When I go to open houses or otherwise talk with Realtors about the housing market, one of their favorite arguments on the “buy now” front is that mortgage rates are still very low and I should think about buying before they go up. It’s a fairly common argument that gets thrown around on the real estate blogosphere, I saw it again here on BloodHoundBlog and it’s one that doesn’t seem to generate any disagreement, except on the hardcore bubble sites, despite the fact that it’s exactly 100% wrong.

But wait, you might be thinking, when rates are low I can afford to buy a higher priced house. Isn’t that a good thing? Don’t I want to buy when rates are as low as possible? I mean, if I buy a $400,000 house, I’ll have lower payments if I have a lower rate, right? That’s just simple math.

And the answer is, yes, that’s just simple math. But, in the real world, especially when we’re buying a house, the math gets a lot more complicated than that.

Let’s do the simple math first and see where it leads us. Imagine a couple, lets call them the Smiths, who are ready to buy a house. They make $100,000 a year between them, have a reasonable amount of money in the bank and not much in the way of outstanding debt. Old school metrics say you should spend no more than 28% of your income on housing. Since we’re all about the old school here at Home In Babylon, we’ll go with that and fudge a little upwards. Let’s say the most the Smiths can handle is about $2500 a month.

So, how much house can they buy with that money? According to this handy calculator, at 6% they can borrow a whopping $334K, while at 9% they can borrow only a meager $249K. “Aha!”, you say, “It’s obviously better for the Smiths if rates are lower, they can get spend more money and buy a better house.” Well, not really.

If you’re a fan of Saturday Night Live, you might remember Don Novello’s most famous creation, Father Guido Sarducci. Sarducci was a recurring character back in the early days of the show, but he still makes appearances from time. In my opinion, Sarducci’s best bit was something called “Five Minute University“. The premise of the bit was that he would open a university that would teach you everything that the average college graduate will still remember five years after graduation. His economics curriculum was simple and direct. What do you need to know about economics? Supply and demand. Simply remember that, and this next bit will make more sense.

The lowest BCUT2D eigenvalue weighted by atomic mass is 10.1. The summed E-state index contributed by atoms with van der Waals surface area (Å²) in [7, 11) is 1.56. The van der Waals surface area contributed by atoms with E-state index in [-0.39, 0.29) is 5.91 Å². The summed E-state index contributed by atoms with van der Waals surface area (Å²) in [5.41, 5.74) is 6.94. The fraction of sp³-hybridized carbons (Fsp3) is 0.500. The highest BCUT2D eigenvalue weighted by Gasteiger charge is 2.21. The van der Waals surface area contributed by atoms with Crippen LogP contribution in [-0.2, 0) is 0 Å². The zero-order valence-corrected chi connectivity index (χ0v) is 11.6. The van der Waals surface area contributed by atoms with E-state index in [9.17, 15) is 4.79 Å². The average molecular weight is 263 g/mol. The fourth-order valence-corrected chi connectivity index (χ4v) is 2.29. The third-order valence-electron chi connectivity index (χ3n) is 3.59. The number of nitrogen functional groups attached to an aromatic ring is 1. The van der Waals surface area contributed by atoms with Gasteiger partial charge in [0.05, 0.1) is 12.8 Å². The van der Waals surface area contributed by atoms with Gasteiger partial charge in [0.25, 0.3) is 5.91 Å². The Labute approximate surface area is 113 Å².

OK, as we figured out, if the Smiths are out looking for a house when rates are at 6%, they can spend about $330,000 (plus down payment, etc.) for their new home. If they’re looking when rates are at 9%, they can only spend $250,000. The problem is that while the Smiths have more money to spend on a house when mortgage rates are low, so does everyone else. The Jones have more money. The Browns have more money. Everyone has more money to spend on housing. There’s more money out there chasing the same number of houses. So prices go up. Like Father Guido says, supply and demand.

This is the same exact thing that happened, only on steroids, during the big boom years from 2003 to 2006. During this period, when the Smiths would sit down with their loan officer, instead of choosing a nice, safe, 30 year fixed loan with a 6% rate, they might be offered a 2 year adjustable loan with a 4% teaser rate. Sure, their payments would go through the roof in two years, but in the meantime they’d be out there with $420,000 to spend on the house they really wanted instead of a measly $330,000 . Unfortunately for them, of course, so would everyone else. More money was injected into an already overheated market and prices exploded through the roof.  So we found our good friends the Smiths buying the same house they might have bought before the teaser rate fairy granted everyone more cash to spend, only it cost them more money and put them at greater financial risk.

Well then, you might ask, why does it matter.  As long as you plan wisely. whether rates are high or rates are low, the monthly payment you can hack is going to be about the same. Which is true, except that if you buy when rates are high, you can refinance when they drop and save yourself money. If you buy when rates are low, the bank isn’t going to forgive part of your debt when rates go up and home prices fall.  Worse yet, if you have an unexpected event and have to sell you could lose your down payment and even end up having to pay the bank money at closing to get out from under the mortgage. This is the thing that keeps me up at night when I think about buying a house.

Of course, this is a very simplified exploration of a very complex subject. Home prices don’t track exactly with mortgage rates. Housing values are sticky, both on the way up and the way down (especially on the way down). Prices change slowly. They move one comp at a time and in a slow market like this the comps can be few and far between.  Plus interest rates are only one factor in the complex computation of house pricing. Local economic conditions, national economic conditions, housing stock, area desirability and large number of other things too numerous to mention.

Still, when a Realtor spins the “buy now, while rates are low”, you might consider replying, “All things being equal, I think I’d rather pay more”.